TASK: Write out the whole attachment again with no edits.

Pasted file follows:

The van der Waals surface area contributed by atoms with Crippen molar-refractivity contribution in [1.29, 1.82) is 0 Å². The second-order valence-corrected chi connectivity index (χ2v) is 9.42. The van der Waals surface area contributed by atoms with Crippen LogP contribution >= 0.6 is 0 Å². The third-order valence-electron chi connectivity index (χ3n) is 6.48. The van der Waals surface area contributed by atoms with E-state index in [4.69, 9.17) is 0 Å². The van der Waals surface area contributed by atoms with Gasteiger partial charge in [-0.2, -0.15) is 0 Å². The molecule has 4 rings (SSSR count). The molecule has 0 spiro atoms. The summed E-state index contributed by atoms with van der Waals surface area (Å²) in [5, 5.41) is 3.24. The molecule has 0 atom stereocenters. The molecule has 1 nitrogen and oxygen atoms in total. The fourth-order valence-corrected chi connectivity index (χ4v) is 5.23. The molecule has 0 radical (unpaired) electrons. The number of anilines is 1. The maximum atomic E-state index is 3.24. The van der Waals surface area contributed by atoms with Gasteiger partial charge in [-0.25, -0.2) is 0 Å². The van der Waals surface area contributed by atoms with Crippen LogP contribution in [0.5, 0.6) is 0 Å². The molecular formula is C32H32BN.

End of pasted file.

The van der Waals surface area contributed by atoms with Crippen molar-refractivity contribution in [1.29, 1.82) is 0 Å². The second-order valence-corrected chi connectivity index (χ2v) is 9.42. The van der Waals surface area contributed by atoms with Crippen LogP contribution >= 0.6 is 0 Å². The third-order valence-electron chi connectivity index (χ3n) is 6.48. The van der Waals surface area contributed by atoms with E-state index in [4.69, 9.17) is 0 Å². The van der Waals surface area contributed by atoms with Gasteiger partial charge in [-0.2, -0.15) is 0 Å². The molecule has 4 rings (SSSR count). The molecule has 0 spiro atoms. The summed E-state index contributed by atoms with van der Waals surface area (Å²) in [5, 5.41) is 3.24. The molecule has 0 atom stereocenters. The molecule has 1 nitrogen and oxygen atoms in total. The fourth-order valence-corrected chi connectivity index (χ4v) is 5.23. The molecule has 0 radical (unpaired) electrons. The number of anilines is 1. The maximum atomic E-state index is 3.24. The van der Waals surface area contributed by atoms with Gasteiger partial charge in [-0.25, -0.2) is 0 Å². The van der Waals surface area contributed by atoms with Crippen LogP contribution in [0.5, 0.6) is 0 Å². The molecular formula is C32H32BN.